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Forestry safety standards missing out worker voice

Article Date: 
Wednesday, December 5, 2012

New forestry safety standards released today are missing a vital ingredient – workers.

The government today released the Approved Code of Practice for Safety and Health in Forest Operations at an industry conference in Rotorua.

FIRST Union General Secretary Robert Reid said the document was prepared without worker involvement.

“Workers are the ones risking their lives every day when they go to work in our forests and attempting to improve health and safety without the systematic involvement of workers is completely misguided.” 

“Our union submitted on the original discussion paper, but this was never acknowledged, nor have we been involved in the development of the standards since.”

The Council of Trade Unions said today that the new standards show government officials have learned nothing from the tragedy of Pike River.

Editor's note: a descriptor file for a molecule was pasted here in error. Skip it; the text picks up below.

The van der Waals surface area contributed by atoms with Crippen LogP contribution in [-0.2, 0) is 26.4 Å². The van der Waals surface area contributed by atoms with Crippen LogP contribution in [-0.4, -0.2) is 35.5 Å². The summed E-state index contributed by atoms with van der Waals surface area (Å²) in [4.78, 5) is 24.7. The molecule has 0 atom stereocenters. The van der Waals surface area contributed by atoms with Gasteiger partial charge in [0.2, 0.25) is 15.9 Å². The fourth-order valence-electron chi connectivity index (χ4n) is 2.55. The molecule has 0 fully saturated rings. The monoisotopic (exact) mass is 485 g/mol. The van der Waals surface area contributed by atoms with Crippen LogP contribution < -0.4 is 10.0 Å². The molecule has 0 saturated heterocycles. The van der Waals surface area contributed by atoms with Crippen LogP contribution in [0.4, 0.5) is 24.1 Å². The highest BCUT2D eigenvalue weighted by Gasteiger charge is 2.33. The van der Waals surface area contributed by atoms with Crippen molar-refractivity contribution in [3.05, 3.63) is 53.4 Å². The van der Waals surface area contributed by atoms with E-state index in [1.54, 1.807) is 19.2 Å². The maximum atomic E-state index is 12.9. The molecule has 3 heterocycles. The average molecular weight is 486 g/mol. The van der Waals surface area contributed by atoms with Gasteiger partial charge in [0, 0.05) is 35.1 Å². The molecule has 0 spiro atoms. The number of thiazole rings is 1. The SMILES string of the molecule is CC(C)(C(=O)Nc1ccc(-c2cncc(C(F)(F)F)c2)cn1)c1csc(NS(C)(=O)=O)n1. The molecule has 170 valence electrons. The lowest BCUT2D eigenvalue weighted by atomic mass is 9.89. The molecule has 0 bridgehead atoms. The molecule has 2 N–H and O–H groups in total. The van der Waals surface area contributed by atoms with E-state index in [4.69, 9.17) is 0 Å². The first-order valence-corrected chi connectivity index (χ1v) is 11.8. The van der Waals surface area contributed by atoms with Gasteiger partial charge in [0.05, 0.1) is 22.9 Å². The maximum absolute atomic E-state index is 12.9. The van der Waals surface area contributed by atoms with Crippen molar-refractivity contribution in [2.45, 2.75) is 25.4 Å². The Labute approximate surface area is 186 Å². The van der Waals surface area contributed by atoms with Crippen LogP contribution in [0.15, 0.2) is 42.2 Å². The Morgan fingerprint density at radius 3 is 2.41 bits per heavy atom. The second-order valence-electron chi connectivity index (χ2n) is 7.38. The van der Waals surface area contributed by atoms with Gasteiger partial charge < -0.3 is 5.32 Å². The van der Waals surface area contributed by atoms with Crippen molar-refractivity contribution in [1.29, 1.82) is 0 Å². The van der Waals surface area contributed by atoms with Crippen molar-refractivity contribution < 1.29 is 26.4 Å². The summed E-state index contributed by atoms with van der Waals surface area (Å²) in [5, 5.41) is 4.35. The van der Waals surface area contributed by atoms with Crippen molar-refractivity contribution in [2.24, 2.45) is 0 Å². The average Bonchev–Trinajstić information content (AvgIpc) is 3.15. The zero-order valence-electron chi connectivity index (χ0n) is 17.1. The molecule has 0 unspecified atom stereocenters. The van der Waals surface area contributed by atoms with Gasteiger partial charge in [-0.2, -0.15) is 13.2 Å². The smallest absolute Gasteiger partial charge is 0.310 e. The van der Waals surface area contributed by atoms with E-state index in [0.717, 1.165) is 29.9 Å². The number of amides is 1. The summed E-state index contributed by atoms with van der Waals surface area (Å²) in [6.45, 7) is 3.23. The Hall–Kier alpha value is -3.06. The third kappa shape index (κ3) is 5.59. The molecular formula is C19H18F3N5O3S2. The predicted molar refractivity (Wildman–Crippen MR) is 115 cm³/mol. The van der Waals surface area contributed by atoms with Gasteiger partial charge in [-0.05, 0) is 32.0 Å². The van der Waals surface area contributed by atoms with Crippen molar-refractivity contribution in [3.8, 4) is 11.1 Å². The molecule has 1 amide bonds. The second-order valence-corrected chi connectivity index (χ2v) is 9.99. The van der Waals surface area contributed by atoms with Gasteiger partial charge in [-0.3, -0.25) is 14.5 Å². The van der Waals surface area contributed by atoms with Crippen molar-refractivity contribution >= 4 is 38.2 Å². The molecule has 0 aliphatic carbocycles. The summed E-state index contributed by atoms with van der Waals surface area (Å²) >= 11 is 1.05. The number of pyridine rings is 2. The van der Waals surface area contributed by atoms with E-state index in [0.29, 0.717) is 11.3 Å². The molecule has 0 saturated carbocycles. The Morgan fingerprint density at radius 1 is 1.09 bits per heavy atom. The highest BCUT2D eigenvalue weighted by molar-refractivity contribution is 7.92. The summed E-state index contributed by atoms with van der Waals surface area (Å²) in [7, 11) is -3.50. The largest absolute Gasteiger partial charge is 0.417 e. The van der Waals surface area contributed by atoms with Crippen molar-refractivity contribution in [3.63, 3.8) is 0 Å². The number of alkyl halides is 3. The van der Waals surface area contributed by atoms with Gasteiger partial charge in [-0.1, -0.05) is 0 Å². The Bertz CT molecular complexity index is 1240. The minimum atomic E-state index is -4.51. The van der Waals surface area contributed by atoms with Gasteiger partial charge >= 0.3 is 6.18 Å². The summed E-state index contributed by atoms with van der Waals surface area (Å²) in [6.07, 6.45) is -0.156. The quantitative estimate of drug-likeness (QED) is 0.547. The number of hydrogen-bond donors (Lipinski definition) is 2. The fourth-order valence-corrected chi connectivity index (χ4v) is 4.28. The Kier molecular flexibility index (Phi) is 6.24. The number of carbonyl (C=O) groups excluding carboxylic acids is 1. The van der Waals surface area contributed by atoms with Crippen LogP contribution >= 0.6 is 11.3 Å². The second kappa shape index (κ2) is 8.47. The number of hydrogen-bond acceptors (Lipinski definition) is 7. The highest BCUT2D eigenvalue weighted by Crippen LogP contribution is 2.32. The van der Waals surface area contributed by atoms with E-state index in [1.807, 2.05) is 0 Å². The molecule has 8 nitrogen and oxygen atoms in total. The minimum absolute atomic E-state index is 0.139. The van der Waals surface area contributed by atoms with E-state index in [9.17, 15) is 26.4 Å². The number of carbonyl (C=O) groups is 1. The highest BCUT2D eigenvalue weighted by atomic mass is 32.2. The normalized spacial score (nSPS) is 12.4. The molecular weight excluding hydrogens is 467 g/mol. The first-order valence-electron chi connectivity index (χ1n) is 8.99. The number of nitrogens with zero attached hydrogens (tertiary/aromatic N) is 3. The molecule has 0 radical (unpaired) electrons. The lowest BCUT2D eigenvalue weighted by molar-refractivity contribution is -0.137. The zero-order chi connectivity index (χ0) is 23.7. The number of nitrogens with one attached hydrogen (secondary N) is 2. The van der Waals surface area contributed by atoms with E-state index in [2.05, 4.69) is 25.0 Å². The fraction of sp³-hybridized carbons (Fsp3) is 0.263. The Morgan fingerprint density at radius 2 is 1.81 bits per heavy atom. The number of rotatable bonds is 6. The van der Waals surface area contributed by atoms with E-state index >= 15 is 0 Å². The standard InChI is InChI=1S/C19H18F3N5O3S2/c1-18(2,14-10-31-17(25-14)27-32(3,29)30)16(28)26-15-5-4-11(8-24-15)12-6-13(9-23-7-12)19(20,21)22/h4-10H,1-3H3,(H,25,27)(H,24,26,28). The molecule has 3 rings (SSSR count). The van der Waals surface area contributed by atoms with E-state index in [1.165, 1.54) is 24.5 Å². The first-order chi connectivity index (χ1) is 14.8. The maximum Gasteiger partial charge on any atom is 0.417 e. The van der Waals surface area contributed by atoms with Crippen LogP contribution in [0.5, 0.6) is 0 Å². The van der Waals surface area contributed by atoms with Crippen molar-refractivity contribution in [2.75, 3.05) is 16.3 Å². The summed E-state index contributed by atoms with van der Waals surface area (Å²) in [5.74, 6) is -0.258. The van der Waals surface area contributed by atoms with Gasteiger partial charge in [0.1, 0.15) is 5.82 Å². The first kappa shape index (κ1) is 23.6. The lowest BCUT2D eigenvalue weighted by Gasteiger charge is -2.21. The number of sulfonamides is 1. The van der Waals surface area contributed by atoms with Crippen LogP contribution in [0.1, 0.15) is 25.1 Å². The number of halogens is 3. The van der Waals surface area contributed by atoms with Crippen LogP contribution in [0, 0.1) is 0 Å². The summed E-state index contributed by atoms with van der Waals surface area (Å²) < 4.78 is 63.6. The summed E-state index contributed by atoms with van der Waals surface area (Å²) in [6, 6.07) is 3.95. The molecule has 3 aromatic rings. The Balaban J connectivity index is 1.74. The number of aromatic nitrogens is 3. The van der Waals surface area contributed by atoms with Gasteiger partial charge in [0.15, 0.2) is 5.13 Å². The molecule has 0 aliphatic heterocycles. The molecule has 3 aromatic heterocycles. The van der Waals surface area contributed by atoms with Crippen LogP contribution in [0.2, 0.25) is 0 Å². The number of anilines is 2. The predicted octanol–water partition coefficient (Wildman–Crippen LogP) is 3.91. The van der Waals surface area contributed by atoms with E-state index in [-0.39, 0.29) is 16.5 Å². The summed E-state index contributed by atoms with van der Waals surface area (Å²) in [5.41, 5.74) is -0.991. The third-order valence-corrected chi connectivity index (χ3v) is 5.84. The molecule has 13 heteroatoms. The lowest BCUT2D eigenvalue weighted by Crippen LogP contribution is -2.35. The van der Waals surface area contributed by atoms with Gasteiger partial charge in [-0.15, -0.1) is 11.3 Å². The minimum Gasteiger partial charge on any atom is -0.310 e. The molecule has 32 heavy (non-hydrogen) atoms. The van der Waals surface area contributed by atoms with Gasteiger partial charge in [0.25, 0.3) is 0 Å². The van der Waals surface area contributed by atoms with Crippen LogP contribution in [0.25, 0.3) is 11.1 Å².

“Last week saw another worker killed and one seriously injured, CTU president Helen Kelly said.

"That’s 13 in three years, as well at least 5 logging truck deaths since Christmas (not all drivers). 

Helen Kelly said the CTU has considerable concerns with the standards including:

- No provisions for employee participation (despite this being a key recommendation in the Pike River Report).
- Weak provisions around vehicles (for example no requirement for seatbelts)
- Risk shifting to employees (for example stating that workers can refuse unsafe work but  requiring them to work it out with their employer first rather than stating reciprocal obligations e.g. employers have an obligation to stop, listen and respond).

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